Mixed housing gains, less affordable units

Mentioned in a prior post on the housing rental market, Harvard University's Joint Center for Housing Studies (JCHS) has recently released their annual report, The State of the Nation's Housing 2006. The report finds, "Although house price growth will likely moderate in many areas, sharp drops in house prices are unlikely anytime soon."

Though the outlook for housing markets is overall "favorable," demographic forces, such as the increasing senior populace, the young families, and the growing immigrant and second-generation Americans, will favor rental over for-sale housing. A combination of factors (e.g., unprecedented house price appreciation, land use restrictions) impacts building affordable housing while, according to the study, "From 2001 to 2004 alone, the number of households spending more than half their incomes on housing increased by 14 percent to 15.8 million."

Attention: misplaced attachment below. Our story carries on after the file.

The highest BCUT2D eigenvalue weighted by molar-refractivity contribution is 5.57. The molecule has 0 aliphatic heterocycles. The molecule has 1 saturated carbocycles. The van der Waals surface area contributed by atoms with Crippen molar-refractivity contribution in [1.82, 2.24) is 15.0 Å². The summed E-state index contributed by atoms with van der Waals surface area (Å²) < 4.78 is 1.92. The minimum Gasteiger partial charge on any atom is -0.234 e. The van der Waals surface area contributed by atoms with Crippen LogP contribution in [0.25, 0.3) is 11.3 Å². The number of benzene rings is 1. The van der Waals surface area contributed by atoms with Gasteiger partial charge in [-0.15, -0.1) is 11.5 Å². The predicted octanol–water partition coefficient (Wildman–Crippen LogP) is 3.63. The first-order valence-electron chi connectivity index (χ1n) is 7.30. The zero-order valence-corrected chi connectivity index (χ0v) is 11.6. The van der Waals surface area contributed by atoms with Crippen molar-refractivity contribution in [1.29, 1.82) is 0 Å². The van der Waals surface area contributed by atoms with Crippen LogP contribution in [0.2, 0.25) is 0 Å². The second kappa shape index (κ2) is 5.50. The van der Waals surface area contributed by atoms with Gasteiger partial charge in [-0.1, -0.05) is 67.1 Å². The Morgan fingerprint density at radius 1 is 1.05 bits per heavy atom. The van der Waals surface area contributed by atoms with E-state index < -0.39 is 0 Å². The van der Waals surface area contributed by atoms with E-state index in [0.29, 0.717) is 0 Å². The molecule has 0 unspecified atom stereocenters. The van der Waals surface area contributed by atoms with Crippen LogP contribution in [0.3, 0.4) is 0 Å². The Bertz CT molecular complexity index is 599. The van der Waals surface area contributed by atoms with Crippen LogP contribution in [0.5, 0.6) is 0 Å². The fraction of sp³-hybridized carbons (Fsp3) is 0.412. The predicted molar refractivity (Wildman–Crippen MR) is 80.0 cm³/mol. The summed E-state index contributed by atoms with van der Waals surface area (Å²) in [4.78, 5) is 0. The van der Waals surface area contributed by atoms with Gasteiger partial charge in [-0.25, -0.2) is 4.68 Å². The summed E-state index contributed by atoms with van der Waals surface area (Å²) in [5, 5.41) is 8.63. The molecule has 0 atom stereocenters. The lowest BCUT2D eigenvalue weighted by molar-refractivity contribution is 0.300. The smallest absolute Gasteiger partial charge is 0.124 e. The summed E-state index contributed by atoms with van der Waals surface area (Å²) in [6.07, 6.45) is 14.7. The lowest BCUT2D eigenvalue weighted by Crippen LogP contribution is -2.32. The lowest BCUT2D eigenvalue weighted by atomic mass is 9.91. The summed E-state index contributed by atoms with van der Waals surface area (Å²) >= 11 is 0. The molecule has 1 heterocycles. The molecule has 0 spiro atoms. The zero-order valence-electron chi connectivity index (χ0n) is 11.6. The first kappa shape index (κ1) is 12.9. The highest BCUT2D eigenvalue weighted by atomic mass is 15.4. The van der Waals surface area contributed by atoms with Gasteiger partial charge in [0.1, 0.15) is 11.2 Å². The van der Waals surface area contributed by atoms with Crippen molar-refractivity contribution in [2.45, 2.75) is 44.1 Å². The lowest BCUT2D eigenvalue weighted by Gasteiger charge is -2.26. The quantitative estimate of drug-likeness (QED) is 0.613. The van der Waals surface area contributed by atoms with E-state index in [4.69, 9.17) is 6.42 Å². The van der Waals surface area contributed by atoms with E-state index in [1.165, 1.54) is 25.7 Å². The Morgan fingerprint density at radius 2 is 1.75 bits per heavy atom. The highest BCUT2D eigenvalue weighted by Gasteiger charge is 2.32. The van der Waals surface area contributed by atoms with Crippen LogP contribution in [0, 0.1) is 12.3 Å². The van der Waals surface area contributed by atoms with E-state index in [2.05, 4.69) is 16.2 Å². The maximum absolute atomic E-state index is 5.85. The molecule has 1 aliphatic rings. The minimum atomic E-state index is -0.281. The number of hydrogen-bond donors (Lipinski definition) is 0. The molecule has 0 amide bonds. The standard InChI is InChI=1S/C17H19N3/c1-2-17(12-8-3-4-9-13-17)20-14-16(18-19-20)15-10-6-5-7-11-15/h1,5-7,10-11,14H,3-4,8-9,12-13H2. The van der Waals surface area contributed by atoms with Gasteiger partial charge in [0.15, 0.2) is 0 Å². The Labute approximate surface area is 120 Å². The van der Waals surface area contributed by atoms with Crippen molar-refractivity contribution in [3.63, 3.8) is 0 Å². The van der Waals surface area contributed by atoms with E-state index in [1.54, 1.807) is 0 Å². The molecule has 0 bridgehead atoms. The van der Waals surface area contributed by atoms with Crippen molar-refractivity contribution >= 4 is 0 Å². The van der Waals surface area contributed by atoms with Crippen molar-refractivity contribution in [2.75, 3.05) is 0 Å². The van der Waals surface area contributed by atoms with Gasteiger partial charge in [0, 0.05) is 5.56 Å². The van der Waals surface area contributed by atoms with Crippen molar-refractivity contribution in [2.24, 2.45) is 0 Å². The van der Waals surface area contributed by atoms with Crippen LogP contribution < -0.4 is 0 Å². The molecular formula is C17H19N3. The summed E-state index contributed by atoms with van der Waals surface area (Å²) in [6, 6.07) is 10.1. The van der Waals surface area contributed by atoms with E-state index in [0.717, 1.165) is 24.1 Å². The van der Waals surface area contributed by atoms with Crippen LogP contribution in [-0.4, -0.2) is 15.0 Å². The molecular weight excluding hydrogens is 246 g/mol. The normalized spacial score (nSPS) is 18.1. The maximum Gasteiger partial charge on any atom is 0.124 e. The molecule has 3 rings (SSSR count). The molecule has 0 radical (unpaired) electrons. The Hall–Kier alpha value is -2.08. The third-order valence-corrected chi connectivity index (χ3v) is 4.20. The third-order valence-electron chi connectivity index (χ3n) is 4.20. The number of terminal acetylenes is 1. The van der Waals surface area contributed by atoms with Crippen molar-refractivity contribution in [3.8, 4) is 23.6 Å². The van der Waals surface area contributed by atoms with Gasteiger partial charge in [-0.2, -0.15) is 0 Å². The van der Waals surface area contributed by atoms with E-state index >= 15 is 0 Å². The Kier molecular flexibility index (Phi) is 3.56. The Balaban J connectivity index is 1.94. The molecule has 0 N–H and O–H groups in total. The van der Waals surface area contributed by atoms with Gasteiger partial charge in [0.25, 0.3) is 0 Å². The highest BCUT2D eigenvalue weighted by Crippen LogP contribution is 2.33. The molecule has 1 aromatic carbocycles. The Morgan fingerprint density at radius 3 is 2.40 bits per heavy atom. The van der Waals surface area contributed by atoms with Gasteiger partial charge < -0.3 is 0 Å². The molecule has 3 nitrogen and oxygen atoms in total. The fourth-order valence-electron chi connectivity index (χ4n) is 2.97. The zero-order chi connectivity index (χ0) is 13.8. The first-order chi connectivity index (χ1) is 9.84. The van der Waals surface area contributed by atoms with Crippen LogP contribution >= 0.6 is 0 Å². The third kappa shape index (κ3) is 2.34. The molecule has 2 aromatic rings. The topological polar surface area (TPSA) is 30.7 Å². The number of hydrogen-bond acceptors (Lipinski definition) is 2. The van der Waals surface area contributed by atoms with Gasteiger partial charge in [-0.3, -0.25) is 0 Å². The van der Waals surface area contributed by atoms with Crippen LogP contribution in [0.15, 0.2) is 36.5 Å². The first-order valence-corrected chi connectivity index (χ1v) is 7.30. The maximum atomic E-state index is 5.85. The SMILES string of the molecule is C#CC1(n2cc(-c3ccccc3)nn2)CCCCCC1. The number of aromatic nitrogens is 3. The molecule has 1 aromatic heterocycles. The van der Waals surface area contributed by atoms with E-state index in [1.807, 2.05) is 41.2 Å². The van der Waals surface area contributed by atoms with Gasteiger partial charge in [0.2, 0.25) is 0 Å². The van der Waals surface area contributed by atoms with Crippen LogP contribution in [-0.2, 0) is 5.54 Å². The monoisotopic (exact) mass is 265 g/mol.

The paradox of today's housing market is that while more people are building home equity than ever before, slow growth in wages for households in the bottom three-quarters of the income distribution is not keeping pace with escalating housing costs. Amidst a housing boom, it is now impossible to build housing at prices anywhere near what low-income households can afford without subsidies.
State and local governments allocate federal block grants with housing trust funds to help create affordable housing. However, for those earning $16,000 or less, the supply of affordable rental units shrunk by more than 13 percent, increasing "the shortfall in units available to these low-income households to 5.4 million."
Making significant headway will be difficult without the combined efforts of all levels of government to expand housing subsidies, create incentives for the private sector to build affordable housing, institute land use policies that reduce the barriers to development, and educate the public about the importance of affordable housing.
The State of the Nation's Housing 2006 (June 2006, pdf, 44 pages/5mB)



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